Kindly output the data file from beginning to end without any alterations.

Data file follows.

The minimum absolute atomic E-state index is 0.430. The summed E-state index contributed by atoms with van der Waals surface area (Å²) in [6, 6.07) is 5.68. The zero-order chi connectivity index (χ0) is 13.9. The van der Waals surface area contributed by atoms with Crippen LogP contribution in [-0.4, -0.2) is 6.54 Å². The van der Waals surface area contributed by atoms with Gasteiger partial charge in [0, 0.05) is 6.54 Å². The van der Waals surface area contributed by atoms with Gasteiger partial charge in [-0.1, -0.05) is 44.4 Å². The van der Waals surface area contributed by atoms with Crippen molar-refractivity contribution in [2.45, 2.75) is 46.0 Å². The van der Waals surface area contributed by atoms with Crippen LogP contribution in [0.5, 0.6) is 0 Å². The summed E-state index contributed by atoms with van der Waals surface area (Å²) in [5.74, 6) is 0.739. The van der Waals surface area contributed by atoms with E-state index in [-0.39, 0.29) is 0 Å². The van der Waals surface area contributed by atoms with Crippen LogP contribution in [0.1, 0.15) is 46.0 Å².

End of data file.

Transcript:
The minimum absolute atomic E-state index is 0.430. The summed E-state index contributed by atoms with van der Waals surface area (Å²) in [6, 6.07) is 5.68. The zero-order chi connectivity index (χ0) is 13.9. The van der Waals surface area contributed by atoms with Crippen LogP contribution in [-0.4, -0.2) is 6.54 Å². The van der Waals surface area contributed by atoms with Gasteiger partial charge in [0, 0.05) is 6.54 Å². The van der Waals surface area contributed by atoms with Gasteiger partial charge in [-0.1, -0.05) is 44.4 Å². The van der Waals surface area contributed by atoms with Crippen molar-refractivity contribution in [2.45, 2.75) is 46.0 Å². The van der Waals surface area contributed by atoms with Crippen LogP contribution in [0.5, 0.6) is 0 Å². The summed E-state index contributed by atoms with van der Waals surface area (Å²) in [5.74, 6) is 0.739. The van der Waals surface area contributed by atoms with E-state index in [-0.39, 0.29) is 0 Å². The van der Waals surface area contributed by atoms with Crippen LogP contribution in [0.1, 0.15) is 46.0 Å².